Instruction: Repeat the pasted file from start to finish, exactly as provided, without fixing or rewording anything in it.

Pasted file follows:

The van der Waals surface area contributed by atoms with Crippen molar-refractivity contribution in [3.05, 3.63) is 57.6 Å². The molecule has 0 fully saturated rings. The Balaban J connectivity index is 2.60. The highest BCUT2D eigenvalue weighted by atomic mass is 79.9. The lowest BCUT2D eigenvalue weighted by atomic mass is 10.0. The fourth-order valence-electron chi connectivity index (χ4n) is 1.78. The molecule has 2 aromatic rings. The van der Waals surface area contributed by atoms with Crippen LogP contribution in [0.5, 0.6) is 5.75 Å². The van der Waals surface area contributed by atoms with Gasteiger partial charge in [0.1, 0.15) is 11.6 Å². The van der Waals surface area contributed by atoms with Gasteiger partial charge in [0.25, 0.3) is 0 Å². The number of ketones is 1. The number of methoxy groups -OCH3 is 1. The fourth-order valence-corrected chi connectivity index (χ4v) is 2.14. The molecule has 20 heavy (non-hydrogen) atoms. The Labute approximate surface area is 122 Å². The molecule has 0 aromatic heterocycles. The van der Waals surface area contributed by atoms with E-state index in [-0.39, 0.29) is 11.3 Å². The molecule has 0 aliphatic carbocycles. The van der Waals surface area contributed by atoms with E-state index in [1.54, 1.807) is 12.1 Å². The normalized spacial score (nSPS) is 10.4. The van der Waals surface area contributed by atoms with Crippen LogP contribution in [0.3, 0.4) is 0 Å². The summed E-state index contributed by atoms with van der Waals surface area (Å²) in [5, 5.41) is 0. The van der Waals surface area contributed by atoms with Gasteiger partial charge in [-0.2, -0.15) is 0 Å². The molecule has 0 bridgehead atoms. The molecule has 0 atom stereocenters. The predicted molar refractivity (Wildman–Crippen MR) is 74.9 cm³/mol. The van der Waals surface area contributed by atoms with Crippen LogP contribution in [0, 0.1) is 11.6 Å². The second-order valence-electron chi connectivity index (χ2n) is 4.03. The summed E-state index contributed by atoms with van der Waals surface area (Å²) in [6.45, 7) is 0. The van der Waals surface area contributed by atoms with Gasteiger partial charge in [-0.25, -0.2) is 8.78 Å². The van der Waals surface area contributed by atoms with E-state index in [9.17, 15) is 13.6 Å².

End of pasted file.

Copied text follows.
The van der Waals surface area contributed by atoms with Crippen molar-refractivity contribution in [3.05, 3.63) is 57.6 Å². The molecule has 0 fully saturated rings. The Balaban J connectivity index is 2.60. The highest BCUT2D eigenvalue weighted by atomic mass is 79.9. The lowest BCUT2D eigenvalue weighted by atomic mass is 10.0. The fourth-order valence-electron chi connectivity index (χ4n) is 1.78. The molecule has 2 aromatic rings. The van der Waals surface area contributed by atoms with Crippen LogP contribution in [0.5, 0.6) is 5.75 Å². The van der Waals surface area contributed by atoms with Gasteiger partial charge in [0.1, 0.15) is 11.6 Å². The van der Waals surface area contributed by atoms with Gasteiger partial charge in [0.25, 0.3) is 0 Å². The number of ketones is 1. The number of methoxy groups -OCH3 is 1. The fourth-order valence-corrected chi connectivity index (χ4v) is 2.14. The molecule has 20 heavy (non-hydrogen) atoms. The Labute approximate surface area is 122 Å². The molecule has 0 aromatic heterocycles. The van der Waals surface area contributed by atoms with E-state index in [-0.39, 0.29) is 11.3 Å². The molecule has 0 aliphatic carbocycles. The van der Waals surface area contributed by atoms with E-state index in [1.54, 1.807) is 12.1 Å². The normalized spacial score (nSPS) is 10.4. The van der Waals surface area contributed by atoms with Crippen LogP contribution in [0.3, 0.4) is 0 Å². The summed E-state index contributed by atoms with van der Waals surface area (Å²) in [5, 5.41) is 0. The van der Waals surface area contributed by atoms with Gasteiger partial charge in [-0.2, -0.15) is 0 Å². The molecule has 0 bridgehead atoms. The molecule has 0 atom stereocenters. The predicted molar refractivity (Wildman–Crippen MR) is 74.9 cm³/mol. The van der Waals surface area contributed by atoms with Crippen LogP contribution in [0, 0.1) is 11.6 Å². The second-order valence-electron chi connectivity index (χ2n) is 4.03. The summed E-state index contributed by atoms with van der Waals surface area (Å²) in [6.45, 7) is 0. The van der Waals surface area contributed by atoms with Gasteiger partial charge in [-0.25, -0.2) is 8.78 Å². The van der Waals surface area contributed by atoms with E-state index in [9.17, 15) is 13.6 Å².